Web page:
Wikileaks: Sri Lanka 'rejected rebel surrender offer'
The Sri Lankan government rejected a surrender offer by Tamil Tiger rebels at the end of the war, reports released through the Wikileaks website say.
They say that Defence Secretary Gothabaya Rajapaksa dismissed US pressure to allow a mediated surrender with the words "we're beyond that now".
The leaked US cables suggest requests for the International Red Cross to go into the war zone were refused.
Sri Lanka's government has repeatedly denied all these accusations.
The Sri Lankan civil war came to an end in May 2009 with the death of their leader Velupillai Prabhakaran after the Tamil Tigers made a last stand in the north-east of the island.
The leaked US documents - which appeared in the Norwegian newspaper Aftenposten - say that on 16 May 2009 the Norwegian ambassador called his US counterpart to report that he had received a phone call from Selvarasa Padmanathan - known as "KP" - stating that the rebels were prepared to surrender without conditions to a neutral third party.
Correspondents say that although Padmanathan was abroad at the time, it would not have been unusual for him as rebel head of foreign relations to make the offer.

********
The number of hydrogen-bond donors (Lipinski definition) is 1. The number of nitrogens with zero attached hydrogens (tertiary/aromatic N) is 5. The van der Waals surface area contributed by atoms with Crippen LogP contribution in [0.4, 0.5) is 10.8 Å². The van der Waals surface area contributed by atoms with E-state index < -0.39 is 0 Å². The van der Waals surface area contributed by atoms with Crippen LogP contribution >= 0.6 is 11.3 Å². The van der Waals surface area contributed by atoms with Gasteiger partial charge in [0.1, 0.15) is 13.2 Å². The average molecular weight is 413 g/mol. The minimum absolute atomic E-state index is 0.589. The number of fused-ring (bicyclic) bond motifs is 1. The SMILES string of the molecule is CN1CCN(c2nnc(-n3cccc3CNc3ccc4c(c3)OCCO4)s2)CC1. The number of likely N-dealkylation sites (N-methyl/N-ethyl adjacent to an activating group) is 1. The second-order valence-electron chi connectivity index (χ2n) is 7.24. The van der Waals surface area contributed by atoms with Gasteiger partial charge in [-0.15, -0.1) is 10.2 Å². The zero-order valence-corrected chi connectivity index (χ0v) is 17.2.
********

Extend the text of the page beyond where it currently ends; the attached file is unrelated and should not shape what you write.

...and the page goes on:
The documents say that the US ambassador then called the International Red Cross (ICRC) who told him that their staff were prepared to go into the conflict zone by military helicopter to mediate a surrender.
ICRC head of delegation Paul Castella is quoted in the document as saying that Defence Secretary Gothabaya Rajapaksa initially agreed to the arrangement, but first wanted the names of the rebel leaders who were prepared to surrender.
But the documents say that "despite helpful efforts from Norway" the rebels failed to provide such a list.
The documents say the government rejected repeated US requests to allow the ICRC into the conflict zone to help many dead and wounded civilians there.
According to the US cables, presidential adviser Basil Rajapaksa "energetically refused" to give the ICRC permission, accusing it of failing on "three consecutive days to evacuate the wounded, even though the Additional Government Agent had said it was safe to do so".